It seems my whole world is on strike lately, what with not being able to ride the suburban trains here in Berlin or get my almost-daily “Daily Show” fix on the interwebs. It’s no good living 2 minutes from the S-Bahn station or having high-speed when your public servants of transportation and humor refuse to work.
While there is (sadly) nothing I can do about the writers’ strike, I can share a few tips on what you can do to lessen or avoid trouble during the current strikes in Paris and Germany.
The situation appears worse in Paris, where all forms of public transportation are shut down. The IHT Globespotters blog outlines the picture there and suggests getting a Velib public bicycle pass.
I would add the following links:
+ up-to-date information on the strike is available here (including how often the lines are [not] running) (French-only, but easy enough to decode)
+ here you can look up door-to-door travel instructions (so you know which lines even come into question)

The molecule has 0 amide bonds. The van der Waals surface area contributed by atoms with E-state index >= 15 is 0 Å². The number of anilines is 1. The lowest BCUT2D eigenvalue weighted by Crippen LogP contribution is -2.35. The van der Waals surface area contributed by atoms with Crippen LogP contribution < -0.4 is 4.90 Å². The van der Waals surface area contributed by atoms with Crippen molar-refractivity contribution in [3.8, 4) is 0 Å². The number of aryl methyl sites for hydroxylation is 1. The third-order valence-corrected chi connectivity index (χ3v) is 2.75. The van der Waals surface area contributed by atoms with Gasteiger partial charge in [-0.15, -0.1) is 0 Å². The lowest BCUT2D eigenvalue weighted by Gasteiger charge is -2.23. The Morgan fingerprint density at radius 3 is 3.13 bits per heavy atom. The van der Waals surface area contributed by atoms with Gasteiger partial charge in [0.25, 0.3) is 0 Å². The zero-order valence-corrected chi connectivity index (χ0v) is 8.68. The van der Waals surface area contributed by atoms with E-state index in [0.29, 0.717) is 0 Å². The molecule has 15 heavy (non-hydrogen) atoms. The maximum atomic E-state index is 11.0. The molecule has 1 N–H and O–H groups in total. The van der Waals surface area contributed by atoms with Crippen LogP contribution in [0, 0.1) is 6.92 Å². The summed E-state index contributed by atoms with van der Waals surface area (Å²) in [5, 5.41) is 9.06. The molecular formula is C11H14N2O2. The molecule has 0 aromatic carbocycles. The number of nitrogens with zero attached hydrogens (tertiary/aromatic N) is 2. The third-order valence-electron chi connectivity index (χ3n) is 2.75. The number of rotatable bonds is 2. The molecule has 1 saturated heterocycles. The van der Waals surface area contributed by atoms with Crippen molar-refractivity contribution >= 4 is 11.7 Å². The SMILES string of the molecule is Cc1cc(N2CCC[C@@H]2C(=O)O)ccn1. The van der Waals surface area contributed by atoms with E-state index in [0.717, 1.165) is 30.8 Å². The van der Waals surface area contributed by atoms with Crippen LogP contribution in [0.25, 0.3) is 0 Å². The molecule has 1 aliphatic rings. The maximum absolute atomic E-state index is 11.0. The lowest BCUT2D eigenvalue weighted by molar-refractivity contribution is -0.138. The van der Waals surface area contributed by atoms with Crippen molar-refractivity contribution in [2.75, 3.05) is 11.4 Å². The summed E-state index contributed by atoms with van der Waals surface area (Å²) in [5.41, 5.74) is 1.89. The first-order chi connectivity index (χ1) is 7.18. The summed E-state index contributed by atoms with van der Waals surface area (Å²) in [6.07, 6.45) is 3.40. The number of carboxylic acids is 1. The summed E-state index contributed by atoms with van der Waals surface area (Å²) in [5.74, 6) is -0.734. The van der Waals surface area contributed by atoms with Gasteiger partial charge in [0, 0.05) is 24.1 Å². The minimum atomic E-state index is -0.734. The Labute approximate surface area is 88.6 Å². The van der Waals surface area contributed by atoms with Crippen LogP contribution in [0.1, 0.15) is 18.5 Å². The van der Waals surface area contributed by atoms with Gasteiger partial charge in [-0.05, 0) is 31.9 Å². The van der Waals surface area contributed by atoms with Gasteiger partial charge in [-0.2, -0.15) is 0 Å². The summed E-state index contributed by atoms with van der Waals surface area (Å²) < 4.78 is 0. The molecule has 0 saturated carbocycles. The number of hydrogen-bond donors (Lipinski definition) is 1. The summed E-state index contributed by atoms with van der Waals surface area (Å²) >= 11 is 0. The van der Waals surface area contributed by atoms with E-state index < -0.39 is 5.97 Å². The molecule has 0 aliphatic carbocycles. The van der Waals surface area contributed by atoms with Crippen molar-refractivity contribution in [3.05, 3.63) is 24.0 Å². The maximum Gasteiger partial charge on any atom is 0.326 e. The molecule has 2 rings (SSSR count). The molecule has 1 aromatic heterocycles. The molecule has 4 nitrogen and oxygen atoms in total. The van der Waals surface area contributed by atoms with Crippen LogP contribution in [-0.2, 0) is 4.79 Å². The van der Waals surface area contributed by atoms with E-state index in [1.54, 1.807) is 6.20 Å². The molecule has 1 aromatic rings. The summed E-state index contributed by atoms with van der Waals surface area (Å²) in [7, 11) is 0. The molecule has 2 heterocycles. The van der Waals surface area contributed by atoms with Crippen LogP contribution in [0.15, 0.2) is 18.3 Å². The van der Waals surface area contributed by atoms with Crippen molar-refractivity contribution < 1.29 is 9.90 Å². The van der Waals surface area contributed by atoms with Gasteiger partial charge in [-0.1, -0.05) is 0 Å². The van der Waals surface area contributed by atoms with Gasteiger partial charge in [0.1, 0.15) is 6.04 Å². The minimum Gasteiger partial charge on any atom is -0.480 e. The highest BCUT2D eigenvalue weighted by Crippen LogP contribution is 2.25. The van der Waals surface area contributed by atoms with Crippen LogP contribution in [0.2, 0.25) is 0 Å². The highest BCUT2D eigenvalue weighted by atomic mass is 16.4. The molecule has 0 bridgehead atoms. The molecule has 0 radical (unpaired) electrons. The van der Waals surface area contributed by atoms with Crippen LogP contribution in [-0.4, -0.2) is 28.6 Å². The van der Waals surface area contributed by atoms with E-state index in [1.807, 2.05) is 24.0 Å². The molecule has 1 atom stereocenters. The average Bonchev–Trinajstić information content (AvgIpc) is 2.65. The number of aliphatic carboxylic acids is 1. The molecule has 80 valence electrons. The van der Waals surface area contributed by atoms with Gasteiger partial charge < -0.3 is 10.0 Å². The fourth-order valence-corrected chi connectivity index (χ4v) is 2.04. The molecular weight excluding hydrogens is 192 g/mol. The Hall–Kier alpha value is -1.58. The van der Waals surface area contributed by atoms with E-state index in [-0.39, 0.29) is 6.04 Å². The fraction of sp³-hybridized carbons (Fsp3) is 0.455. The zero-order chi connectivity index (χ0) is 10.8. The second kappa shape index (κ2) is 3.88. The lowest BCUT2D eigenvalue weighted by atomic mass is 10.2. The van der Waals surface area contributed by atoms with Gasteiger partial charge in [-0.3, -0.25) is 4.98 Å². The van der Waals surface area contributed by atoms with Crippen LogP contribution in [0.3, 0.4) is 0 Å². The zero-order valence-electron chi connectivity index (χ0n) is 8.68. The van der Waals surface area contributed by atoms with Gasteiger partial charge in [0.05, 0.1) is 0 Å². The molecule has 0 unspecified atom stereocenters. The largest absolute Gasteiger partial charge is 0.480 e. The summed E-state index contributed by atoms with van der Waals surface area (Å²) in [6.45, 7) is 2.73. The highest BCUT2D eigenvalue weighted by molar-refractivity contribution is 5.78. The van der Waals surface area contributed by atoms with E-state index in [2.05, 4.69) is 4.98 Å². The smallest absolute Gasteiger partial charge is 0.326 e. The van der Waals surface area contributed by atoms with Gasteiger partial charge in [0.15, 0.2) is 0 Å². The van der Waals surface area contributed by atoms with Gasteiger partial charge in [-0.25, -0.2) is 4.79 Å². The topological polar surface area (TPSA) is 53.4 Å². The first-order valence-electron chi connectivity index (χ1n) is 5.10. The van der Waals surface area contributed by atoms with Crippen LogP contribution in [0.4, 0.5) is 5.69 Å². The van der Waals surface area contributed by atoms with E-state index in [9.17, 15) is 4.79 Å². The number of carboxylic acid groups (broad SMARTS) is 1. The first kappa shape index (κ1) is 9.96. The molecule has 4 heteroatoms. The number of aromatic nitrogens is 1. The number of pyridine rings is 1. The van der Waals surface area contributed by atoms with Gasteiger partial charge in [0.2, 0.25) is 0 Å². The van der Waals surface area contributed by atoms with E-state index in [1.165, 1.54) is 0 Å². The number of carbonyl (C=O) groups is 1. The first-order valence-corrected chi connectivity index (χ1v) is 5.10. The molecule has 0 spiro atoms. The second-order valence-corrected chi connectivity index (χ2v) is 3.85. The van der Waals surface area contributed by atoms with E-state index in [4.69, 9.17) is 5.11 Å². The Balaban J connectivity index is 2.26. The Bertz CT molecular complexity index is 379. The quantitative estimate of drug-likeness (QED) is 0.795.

+ transfers to/from CDG, Orly, and Paris are provided by Air France (private shuttle services, which you can google, start at around 20 euros/person)
In Germany, strikes are intermittent. Their status is updated here; the page contains links to (German only) regional pages. The “good” news is that only train travel is affected — in larger cities, this means only the S-Bahn, which is run by Deutsche Bahn (German Railways), will be affected. Fliers take note: it is usually the S-Bahn which connects to major airports. All other buses, trams and subway trains continue to run as normal.
For travel in Berlin specifically, check out the BVG travel planner. From this page, you can select the button “Advanced Options” which allows you to uncheck DB trains and S-Bahn trains from your travel instructions. You can easily find the regional transport website by searching “cityname public transport”, but here are a few quick links to major cities: